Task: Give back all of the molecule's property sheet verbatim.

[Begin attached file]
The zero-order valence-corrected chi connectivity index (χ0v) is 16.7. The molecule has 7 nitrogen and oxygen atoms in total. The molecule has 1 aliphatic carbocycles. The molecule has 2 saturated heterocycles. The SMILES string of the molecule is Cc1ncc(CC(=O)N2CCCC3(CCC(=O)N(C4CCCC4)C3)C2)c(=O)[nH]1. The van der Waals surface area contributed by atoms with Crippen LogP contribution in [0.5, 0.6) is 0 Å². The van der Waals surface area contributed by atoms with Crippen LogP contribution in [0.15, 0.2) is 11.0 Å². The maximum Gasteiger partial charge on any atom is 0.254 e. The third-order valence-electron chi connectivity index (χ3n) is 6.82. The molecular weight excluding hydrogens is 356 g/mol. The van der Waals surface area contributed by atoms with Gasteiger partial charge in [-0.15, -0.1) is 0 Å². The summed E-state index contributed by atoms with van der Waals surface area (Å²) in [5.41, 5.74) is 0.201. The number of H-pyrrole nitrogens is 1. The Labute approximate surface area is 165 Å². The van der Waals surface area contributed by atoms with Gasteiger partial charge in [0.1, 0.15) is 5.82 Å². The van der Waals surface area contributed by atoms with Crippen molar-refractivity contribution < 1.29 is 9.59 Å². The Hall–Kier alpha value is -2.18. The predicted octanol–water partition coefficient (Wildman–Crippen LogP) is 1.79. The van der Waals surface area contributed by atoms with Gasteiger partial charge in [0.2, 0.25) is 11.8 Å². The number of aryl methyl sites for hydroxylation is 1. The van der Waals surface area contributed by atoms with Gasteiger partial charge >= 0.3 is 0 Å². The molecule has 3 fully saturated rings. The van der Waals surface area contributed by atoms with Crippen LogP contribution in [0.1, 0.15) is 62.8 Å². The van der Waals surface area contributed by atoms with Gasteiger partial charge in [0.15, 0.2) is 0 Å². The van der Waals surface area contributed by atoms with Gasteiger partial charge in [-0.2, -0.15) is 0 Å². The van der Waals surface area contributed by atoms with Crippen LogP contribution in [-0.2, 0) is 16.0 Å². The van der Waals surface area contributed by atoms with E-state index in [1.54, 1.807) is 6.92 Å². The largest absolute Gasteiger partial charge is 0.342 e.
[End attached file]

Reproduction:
The zero-order valence-corrected chi connectivity index (χ0v) is 16.7. The molecule has 7 nitrogen and oxygen atoms in total. The molecule has 1 aliphatic carbocycles. The molecule has 2 saturated heterocycles. The SMILES string of the molecule is Cc1ncc(CC(=O)N2CCCC3(CCC(=O)N(C4CCCC4)C3)C2)c(=O)[nH]1. The van der Waals surface area contributed by atoms with Crippen LogP contribution in [0.5, 0.6) is 0 Å². The van der Waals surface area contributed by atoms with Crippen LogP contribution in [0.15, 0.2) is 11.0 Å². The maximum Gasteiger partial charge on any atom is 0.254 e. The third-order valence-electron chi connectivity index (χ3n) is 6.82. The molecular weight excluding hydrogens is 356 g/mol. The van der Waals surface area contributed by atoms with Gasteiger partial charge in [-0.15, -0.1) is 0 Å². The summed E-state index contributed by atoms with van der Waals surface area (Å²) in [5.41, 5.74) is 0.201. The number of H-pyrrole nitrogens is 1. The Labute approximate surface area is 165 Å². The van der Waals surface area contributed by atoms with Gasteiger partial charge in [0.1, 0.15) is 5.82 Å². The van der Waals surface area contributed by atoms with Crippen molar-refractivity contribution < 1.29 is 9.59 Å². The Hall–Kier alpha value is -2.18. The predicted octanol–water partition coefficient (Wildman–Crippen LogP) is 1.79. The van der Waals surface area contributed by atoms with Gasteiger partial charge in [0.2, 0.25) is 11.8 Å². The number of aryl methyl sites for hydroxylation is 1. The van der Waals surface area contributed by atoms with Gasteiger partial charge >= 0.3 is 0 Å². The molecule has 3 fully saturated rings. The van der Waals surface area contributed by atoms with Crippen LogP contribution in [0.1, 0.15) is 62.8 Å². The van der Waals surface area contributed by atoms with Gasteiger partial charge in [0.15, 0.2) is 0 Å². The van der Waals surface area contributed by atoms with Gasteiger partial charge in [-0.2, -0.15) is 0 Å². The van der Waals surface area contributed by atoms with Crippen LogP contribution in [-0.2, 0) is 16.0 Å². The van der Waals surface area contributed by atoms with E-state index in [1.54, 1.807) is 6.92 Å². The largest absolute Gasteiger partial charge is 0.342 e.